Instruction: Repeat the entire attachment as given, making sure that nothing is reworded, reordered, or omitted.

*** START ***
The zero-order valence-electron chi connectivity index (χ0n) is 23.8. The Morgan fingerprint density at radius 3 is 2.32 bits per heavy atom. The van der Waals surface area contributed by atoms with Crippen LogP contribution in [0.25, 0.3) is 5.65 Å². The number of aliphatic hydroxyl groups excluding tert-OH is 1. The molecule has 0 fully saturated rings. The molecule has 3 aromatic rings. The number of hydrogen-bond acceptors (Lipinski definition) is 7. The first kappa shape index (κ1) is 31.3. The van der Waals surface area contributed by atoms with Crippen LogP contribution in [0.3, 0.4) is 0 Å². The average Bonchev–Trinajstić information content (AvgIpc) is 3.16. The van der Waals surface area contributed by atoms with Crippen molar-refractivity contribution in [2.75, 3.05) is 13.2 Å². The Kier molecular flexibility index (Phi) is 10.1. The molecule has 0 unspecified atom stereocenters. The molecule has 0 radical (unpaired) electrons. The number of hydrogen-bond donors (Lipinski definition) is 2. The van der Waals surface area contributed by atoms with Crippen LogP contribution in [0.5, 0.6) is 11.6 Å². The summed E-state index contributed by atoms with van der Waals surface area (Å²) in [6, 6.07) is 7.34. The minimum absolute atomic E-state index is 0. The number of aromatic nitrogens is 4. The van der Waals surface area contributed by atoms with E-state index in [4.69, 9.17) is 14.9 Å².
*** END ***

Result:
The zero-order valence-electron chi connectivity index (χ0n) is 23.8. The Morgan fingerprint density at radius 3 is 2.32 bits per heavy atom. The van der Waals surface area contributed by atoms with Crippen LogP contribution in [0.25, 0.3) is 5.65 Å². The number of aliphatic hydroxyl groups excluding tert-OH is 1. The molecule has 0 fully saturated rings. The molecule has 3 aromatic rings. The number of hydrogen-bond acceptors (Lipinski definition) is 7. The first kappa shape index (κ1) is 31.3. The van der Waals surface area contributed by atoms with Crippen LogP contribution in [0.3, 0.4) is 0 Å². The average Bonchev–Trinajstić information content (AvgIpc) is 3.16. The van der Waals surface area contributed by atoms with Crippen molar-refractivity contribution in [2.75, 3.05) is 13.2 Å². The Kier molecular flexibility index (Phi) is 10.1. The molecule has 0 unspecified atom stereocenters. The molecule has 0 radical (unpaired) electrons. The number of hydrogen-bond donors (Lipinski definition) is 2. The van der Waals surface area contributed by atoms with Crippen LogP contribution in [0.5, 0.6) is 11.6 Å². The summed E-state index contributed by atoms with van der Waals surface area (Å²) in [6, 6.07) is 7.34. The minimum absolute atomic E-state index is 0. The number of aromatic nitrogens is 4. The van der Waals surface area contributed by atoms with E-state index in [4.69, 9.17) is 14.9 Å².